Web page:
But the few women who have made a place for themselves behind the camera are narrating diverse, vivid and compelling stories. And if cinema enthusiasts decide to engage with at least 52 of these narratives, they will get the audience they deserve.

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‘Dil Dhadakne Do’ by Zoya Akhtar.
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Young Indians now like their traditional food with a twist

Indian food with international influences is here to stay.

With twenty-nine states and over 50 ethnic groups, India’s diversity is mind-boggling to most foreigners. This diversity manifests itself across areas from clothing to art and especially to food. With globalisation, growth of international travel and availability of international ingredients, the culinary diversity of India has become progressively richer.

New trends in food are continuously introduced to the Indian palate and are mainly driven by the demands of generation Y. Take the example of schezwan idlis and dosas. These traditional South Indian snacks have been completely transformed by simply adding schezwan sauce to them – creating a dish that is distinctly Indian, but with an international twist. We also have the traditional thepla transformed into thepla tacos – combining the culinary flavours of India and Mexico! And cous cous and quinoa upma – where niche global ingredients are being used to recreate a beloved local dish. Millennials want a true fusion of foreign flavours and ingredients with Indian dishes to create something both Indian and international.

So, what is driving these changes? Is it just the growing need for versatility in the culinary experiences of millennials? Or is it greater exposure to varied cultures and their food habits? It’s a mix of both. Research points to the rising trend to seek out new cuisines that are not only healthy, but are also different and inspired by international flavours.

The global food trend of ‘deconstruction’ where a food item is broken down into its component flavours and then reconstructed using completely different ingredients is also catching on for Indian food. Restaurants like Masala Library (Mumbai), Farzi Café (Delhi, Mumbai and Bengaluru) and Pink Poppadum (Bengaluru) are pushing the boundaries of what traditional Indian food means. Things like a kulcha pizza, dal chaawal cutlet and chutney foam are no longer inconceivable. Food outlets that stock exotic ingredients and brands that sell traditional Indian packaged snacks in entirely new flavours are also becoming more common across cities.

When it comes to the flavours themselves, some have been embraced more than others. Schezwan sauce, as we’ve mentioned, is now so popular that it is sometimes even served with traditional chakna at Indian bars. Our fascination with the spicy red sauce is however slowly being challenged by other flavours. Wasabi introduced to Indian foodies in Japanese restaurants has become a hit among spice loving Indians with its unique kick. Peri Peri, known both for its heat and tanginess, on the other hand was popularised by the famous UK chain Nandos. And finally, there is the barbeque flavour – the condiment has been a big part of India’s love for American fast food.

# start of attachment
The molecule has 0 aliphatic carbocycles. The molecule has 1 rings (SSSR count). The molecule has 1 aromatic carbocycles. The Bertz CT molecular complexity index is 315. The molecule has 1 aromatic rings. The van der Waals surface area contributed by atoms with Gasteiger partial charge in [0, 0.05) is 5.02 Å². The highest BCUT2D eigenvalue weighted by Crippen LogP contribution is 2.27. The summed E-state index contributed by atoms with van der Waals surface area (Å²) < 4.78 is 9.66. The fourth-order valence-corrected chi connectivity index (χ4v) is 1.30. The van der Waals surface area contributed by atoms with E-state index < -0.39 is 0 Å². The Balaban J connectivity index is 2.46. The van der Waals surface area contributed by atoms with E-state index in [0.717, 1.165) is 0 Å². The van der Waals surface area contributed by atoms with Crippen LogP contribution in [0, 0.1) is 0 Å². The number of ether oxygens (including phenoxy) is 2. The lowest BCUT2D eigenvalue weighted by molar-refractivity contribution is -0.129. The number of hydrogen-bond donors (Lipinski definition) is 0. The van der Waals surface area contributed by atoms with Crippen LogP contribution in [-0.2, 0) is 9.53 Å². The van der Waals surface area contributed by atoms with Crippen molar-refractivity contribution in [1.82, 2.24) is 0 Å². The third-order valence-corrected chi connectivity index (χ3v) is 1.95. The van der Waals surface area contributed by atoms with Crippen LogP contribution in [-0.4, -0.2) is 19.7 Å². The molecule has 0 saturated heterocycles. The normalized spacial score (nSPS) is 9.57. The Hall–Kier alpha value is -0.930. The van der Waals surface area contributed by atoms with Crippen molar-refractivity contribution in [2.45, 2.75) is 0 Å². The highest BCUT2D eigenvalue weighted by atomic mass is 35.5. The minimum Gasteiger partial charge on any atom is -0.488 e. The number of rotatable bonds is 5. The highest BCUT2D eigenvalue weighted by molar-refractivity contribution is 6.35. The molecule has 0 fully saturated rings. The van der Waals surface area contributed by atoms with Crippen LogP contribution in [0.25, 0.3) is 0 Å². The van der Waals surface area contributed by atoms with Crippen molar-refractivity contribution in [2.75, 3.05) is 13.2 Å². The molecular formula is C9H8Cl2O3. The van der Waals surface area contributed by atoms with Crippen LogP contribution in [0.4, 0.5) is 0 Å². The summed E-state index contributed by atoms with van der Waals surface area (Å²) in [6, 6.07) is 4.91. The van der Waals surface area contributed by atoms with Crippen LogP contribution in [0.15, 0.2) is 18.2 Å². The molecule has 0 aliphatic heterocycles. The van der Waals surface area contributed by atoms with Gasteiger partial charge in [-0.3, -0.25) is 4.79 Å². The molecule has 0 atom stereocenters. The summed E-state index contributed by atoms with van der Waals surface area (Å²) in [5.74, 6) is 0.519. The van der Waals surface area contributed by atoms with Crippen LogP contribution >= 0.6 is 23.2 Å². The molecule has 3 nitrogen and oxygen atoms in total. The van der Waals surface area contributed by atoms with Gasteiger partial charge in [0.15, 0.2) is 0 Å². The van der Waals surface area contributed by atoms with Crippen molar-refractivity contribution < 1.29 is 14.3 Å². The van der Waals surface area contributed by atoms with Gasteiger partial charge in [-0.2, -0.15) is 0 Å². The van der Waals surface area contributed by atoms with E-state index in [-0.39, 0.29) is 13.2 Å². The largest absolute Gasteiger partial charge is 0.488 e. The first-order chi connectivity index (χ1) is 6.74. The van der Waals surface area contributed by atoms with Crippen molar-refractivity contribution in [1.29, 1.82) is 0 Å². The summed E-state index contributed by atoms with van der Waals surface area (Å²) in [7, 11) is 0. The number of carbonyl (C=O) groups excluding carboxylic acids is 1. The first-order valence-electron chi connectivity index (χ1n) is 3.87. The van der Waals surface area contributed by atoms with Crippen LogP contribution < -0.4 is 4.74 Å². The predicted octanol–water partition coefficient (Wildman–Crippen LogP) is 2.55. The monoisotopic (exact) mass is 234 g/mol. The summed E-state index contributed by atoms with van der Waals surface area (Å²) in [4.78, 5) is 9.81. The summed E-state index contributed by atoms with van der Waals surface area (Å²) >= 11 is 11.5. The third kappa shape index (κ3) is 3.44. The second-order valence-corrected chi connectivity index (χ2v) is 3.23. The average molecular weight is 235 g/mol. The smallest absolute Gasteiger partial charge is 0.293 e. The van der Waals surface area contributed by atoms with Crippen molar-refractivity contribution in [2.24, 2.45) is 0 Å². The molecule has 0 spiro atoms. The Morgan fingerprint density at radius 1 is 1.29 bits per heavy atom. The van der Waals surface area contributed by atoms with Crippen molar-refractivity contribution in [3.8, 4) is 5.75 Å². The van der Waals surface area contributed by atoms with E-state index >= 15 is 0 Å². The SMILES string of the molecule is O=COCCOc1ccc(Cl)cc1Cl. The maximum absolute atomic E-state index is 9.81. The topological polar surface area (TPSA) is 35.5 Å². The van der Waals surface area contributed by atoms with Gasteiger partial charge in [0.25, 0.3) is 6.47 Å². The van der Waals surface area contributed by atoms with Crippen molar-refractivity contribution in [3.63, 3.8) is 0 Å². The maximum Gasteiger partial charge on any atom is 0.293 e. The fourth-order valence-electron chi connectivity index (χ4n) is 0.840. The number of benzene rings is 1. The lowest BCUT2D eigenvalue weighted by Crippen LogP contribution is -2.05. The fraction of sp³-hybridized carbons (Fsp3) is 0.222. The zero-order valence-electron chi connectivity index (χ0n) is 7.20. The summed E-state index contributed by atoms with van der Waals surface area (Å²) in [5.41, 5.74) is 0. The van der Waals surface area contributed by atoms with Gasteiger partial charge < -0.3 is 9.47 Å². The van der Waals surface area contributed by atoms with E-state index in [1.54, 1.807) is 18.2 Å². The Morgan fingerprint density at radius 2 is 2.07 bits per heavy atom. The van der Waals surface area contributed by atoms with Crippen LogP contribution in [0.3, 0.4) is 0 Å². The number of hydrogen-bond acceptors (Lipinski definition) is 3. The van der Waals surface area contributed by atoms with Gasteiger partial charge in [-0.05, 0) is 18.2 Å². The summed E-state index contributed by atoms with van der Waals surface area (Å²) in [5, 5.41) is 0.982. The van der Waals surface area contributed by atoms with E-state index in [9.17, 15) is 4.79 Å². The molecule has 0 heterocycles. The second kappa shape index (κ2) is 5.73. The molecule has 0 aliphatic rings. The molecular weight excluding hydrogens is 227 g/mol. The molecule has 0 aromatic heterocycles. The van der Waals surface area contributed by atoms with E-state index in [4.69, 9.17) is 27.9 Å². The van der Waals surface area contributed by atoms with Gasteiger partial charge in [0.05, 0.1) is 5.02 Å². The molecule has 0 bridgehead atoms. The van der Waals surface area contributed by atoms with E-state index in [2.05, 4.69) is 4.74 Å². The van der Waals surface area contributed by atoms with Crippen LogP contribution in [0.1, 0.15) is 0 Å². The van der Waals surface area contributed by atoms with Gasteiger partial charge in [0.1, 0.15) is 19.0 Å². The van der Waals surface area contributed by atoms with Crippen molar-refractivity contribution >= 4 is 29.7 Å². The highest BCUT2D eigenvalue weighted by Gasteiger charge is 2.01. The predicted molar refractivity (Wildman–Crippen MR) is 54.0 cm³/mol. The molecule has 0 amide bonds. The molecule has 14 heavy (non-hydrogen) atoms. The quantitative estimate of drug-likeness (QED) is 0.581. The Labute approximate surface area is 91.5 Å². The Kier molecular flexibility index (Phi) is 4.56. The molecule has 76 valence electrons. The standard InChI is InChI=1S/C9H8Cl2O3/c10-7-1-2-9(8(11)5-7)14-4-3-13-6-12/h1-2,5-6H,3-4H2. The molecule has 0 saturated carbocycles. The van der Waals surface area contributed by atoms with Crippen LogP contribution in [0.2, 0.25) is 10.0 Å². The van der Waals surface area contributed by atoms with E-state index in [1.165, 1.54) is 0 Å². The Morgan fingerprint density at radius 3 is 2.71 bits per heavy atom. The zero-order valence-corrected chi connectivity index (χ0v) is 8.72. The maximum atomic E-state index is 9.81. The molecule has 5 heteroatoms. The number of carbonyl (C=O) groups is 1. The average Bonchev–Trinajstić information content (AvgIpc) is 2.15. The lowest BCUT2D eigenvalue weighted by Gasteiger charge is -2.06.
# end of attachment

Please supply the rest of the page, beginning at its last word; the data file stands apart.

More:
Another Indian snack that has been infused with international flavours is the beloved aloo bhujia. While the traditional gram-flour bhujia was first produced in 1877 in the princely state of Bikaner in Rajasthan, aloo bhujia came into existence once manufacturers started experimenting with different flavours. Future Consumer Limited’s leading food brand Tasty Treat continues to experiment with the standard aloo bhujia to cater to the evolving consumer tastes. Keeping the popularity of international flavours in mind, Tasty Treat’s has come up with a range of Firangi Bhujia, an infusion of traditional aloo bhujia with four of the most craved international flavours – Wasabi, Peri Peri, Barbeque and Schezwan.

Tasty Treat’s range of Firangi Bhujia has increased the versatility of the traditional aloo bhujia. Many foodies are already trying out different ways to use it as a condiment to give their favourite dish an extra kick. Archana’s Kitchen recommends pairing the schezwan flavoured Firangi Bhujia with manchow soup to add some crunch. Kalyan Karmakar sprinkled the peri peri flavoured Firangi Bhujia over freshly made poha to give a unique taste to a regular breakfast item. Many others have picked a favourite amongst the four flavours, some admiring the smoky flavour of barbeque Firangi Bhujia and some enjoying the fiery taste of the peri peri flavour.

Be it the kick of wasabi in the crunch of bhujia, a bhujia sandwich with peri peri zing, maska pav spiced with schezwan bhujia or barbeque bhujia with a refreshing cold beverage - the new range of Firangi Bhujia manages to balance the novelty of exotic flavours with the familiarity of tradition. To try out Tasty Treat’s Firangi Bhujia, find a store near you.

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This article was produced by the Scroll marketing team on behalf of Tasty Treat and not by the Scroll editorial team.